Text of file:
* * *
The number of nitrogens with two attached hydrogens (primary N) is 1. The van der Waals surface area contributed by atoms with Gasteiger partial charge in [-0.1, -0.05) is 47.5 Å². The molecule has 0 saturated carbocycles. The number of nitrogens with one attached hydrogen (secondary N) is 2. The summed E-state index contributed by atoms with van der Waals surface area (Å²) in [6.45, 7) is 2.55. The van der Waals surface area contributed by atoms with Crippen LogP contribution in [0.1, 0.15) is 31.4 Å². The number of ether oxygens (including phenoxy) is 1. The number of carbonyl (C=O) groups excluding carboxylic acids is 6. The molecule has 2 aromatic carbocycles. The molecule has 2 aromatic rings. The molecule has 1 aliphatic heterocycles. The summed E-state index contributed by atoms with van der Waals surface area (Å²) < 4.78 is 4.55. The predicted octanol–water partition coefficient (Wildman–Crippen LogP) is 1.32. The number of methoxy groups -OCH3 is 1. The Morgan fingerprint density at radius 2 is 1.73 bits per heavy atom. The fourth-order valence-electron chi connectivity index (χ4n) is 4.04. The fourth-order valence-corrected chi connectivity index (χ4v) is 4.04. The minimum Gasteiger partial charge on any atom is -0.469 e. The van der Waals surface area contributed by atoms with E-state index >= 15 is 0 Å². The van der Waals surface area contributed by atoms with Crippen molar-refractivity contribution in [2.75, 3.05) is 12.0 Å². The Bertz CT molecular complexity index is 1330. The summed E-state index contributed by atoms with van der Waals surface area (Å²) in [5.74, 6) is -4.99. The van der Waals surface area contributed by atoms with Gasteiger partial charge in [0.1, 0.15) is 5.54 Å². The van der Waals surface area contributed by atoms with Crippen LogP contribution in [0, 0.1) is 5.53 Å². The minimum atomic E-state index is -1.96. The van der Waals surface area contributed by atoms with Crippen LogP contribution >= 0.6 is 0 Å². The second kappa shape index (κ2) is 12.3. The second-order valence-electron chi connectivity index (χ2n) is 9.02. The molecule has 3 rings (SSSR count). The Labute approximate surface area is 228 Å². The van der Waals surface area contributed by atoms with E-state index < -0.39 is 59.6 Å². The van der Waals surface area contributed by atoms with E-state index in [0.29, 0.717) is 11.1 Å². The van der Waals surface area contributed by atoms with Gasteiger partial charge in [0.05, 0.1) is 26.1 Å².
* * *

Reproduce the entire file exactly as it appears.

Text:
The number of nitrogens with two attached hydrogens (primary N) is 1. The van der Waals surface area contributed by atoms with Gasteiger partial charge in [-0.1, -0.05) is 47.5 Å². The molecule has 0 saturated carbocycles. The number of nitrogens with one attached hydrogen (secondary N) is 2. The summed E-state index contributed by atoms with van der Waals surface area (Å²) in [6.45, 7) is 2.55. The van der Waals surface area contributed by atoms with Crippen LogP contribution in [0.1, 0.15) is 31.4 Å². The number of ether oxygens (including phenoxy) is 1. The number of carbonyl (C=O) groups excluding carboxylic acids is 6. The molecule has 2 aromatic carbocycles. The molecule has 2 aromatic rings. The molecule has 1 aliphatic heterocycles. The summed E-state index contributed by atoms with van der Waals surface area (Å²) < 4.78 is 4.55. The predicted octanol–water partition coefficient (Wildman–Crippen LogP) is 1.32. The number of methoxy groups -OCH3 is 1. The Morgan fingerprint density at radius 2 is 1.73 bits per heavy atom. The fourth-order valence-electron chi connectivity index (χ4n) is 4.04. The fourth-order valence-corrected chi connectivity index (χ4v) is 4.04. The minimum Gasteiger partial charge on any atom is -0.469 e. The van der Waals surface area contributed by atoms with E-state index >= 15 is 0 Å². The van der Waals surface area contributed by atoms with Crippen molar-refractivity contribution in [2.75, 3.05) is 12.0 Å². The Bertz CT molecular complexity index is 1330. The summed E-state index contributed by atoms with van der Waals surface area (Å²) in [5.74, 6) is -4.99. The van der Waals surface area contributed by atoms with Gasteiger partial charge in [0.1, 0.15) is 5.54 Å². The van der Waals surface area contributed by atoms with Crippen LogP contribution in [0, 0.1) is 5.53 Å². The minimum atomic E-state index is -1.96. The van der Waals surface area contributed by atoms with Crippen LogP contribution >= 0.6 is 0 Å². The second kappa shape index (κ2) is 12.3. The second-order valence-electron chi connectivity index (χ2n) is 9.02. The molecule has 3 rings (SSSR count). The Labute approximate surface area is 228 Å². The van der Waals surface area contributed by atoms with E-state index < -0.39 is 59.6 Å². The van der Waals surface area contributed by atoms with E-state index in [0.29, 0.717) is 11.1 Å². The van der Waals surface area contributed by atoms with Gasteiger partial charge in [0.05, 0.1) is 26.1 Å².